Monitoring and evaluation can only be useful if findings are shared in a timely, effective manner with those who will use the information.
Different stakeholders may require different reporting formats: for example, findings from monitoring can be conveyed to the campaign management team in regular meetings, with only short written records of key findings and decisions.
More extensive written reports are important for sharing findings with a wider audience. To build a robust body of knowledge, findings from campaign evaluations should be disseminated widely. Reports should include an executive summary and information on the methodology used, and present main findings in an accessible way (including tables, graphs and examples). More creative formats such as short videos can be a powerful means to share findings from the campaign with a wider audience, e.g. via the campaign website.
Findings from campaign evaluations need to be disseminated widely so as to yield learning benefits for fellow campaigners and future campaigns to end violence against women and girls. A dissemination strategy establishes which types of findings from monitoring and, more commonly, evaluation should be shared with external stakeholders, at what moments of the campaign.
The following questions should be considered when planning for dissemination of evaluation findings:
What will the campaign produce that will be useful to others?
Who needs the results you have or can benefit from them?
For example, if your campaign has resulted in a research study on support services for victims of violence in five countries of Southern Europe, then obviously policy makers, NGOs, social services and others not only in those five countries but in other EU countries and indeed in the European institutions, will find them of interest.
There are many possible users of the results of your campaign, for example:
Which of these stakeholders must learn about the campaign results so as to enhance the chances of reaching the campaign goal and the wider vision it is part of (e.g. public decision-makers, women’s groups)? Which stakeholders must the campaign team be accountable to (e.g. campaign management, activists, donors)? Prioritize among potential users of the report, so as to determine the core target audience for your report or reports.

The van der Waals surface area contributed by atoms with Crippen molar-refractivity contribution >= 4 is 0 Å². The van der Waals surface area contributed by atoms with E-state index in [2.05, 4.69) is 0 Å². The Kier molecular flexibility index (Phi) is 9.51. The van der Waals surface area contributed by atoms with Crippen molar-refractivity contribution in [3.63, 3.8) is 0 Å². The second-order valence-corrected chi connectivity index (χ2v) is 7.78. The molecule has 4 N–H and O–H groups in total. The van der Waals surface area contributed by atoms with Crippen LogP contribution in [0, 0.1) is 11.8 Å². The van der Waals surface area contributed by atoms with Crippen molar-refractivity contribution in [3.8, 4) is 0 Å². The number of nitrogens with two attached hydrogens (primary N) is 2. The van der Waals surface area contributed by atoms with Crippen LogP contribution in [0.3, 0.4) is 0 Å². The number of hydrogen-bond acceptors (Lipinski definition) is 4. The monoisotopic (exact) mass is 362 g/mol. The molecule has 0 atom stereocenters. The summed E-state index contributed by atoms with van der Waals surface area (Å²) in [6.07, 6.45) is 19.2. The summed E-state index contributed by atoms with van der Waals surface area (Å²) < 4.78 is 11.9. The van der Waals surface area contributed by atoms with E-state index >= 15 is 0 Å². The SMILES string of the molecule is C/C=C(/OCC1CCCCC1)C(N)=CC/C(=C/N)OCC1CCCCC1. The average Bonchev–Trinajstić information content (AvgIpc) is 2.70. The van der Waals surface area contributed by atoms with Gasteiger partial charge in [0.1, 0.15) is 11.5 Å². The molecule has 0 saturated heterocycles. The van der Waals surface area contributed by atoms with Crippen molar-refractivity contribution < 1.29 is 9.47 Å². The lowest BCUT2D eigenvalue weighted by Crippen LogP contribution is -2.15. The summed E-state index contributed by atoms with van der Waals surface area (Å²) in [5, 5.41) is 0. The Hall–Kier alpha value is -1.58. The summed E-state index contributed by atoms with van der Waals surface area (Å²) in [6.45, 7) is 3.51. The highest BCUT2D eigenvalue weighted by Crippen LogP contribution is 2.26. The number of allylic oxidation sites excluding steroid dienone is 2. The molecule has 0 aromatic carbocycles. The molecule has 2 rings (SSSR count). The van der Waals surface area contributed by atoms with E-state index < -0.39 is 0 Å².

How are the users likely to use the results, and in what form should the results be presented for optimal ease of use?
Design your dissemination strategy in a way that meets the needs of the core audience for your reports. It is not sufficient to post reports on a website – even though it is recommended you post evaluation reports to appropriate knowledge exchange websites such as: the Virtual Knowledge Center to End Violence Against Women and Girls; Siyanda; the Communication Initiative Network and Pambazuka. At the least, reports should be sent to key stakeholders in a targeted manner, via email or post. Organizing an event to disseminate important findings – a meeting with key decision makers, a seminar or a press conference – can enhance the chances findings will be noticed and used.
As a rule, written reports and other presentations should be as crisp and clear as possible (See Research reports). Language may also be an issue – budget for translation if needed.
Dissemination is NOT:
Finally, do not waste time or resources disseminating materials that are not ready to be used by others, e.g. results of pilot projects that are only very provisional, or materials that have not yet been sufficiently tested. In these cases, you may wish to circulate materials with an explanation of their limits and advising that they are for information only and should not be quoted or used without further testing. In fact, you might wish to include a request for feedback on such ‘provisional’ materials, so that you can develop them further. It might be helpful to disseminate to a very restricted list of ‘testers’.
(Adapted from Planning Dissemination, European Commission Daphne Toolkit)
Guidance: Quality Criteria for Evaluation Reports (UNIFEM, 2009). Available in English.
Guidance Note on Developing an Evaluation Dissemination Strategy (UNIFEM, 2009). Available in English.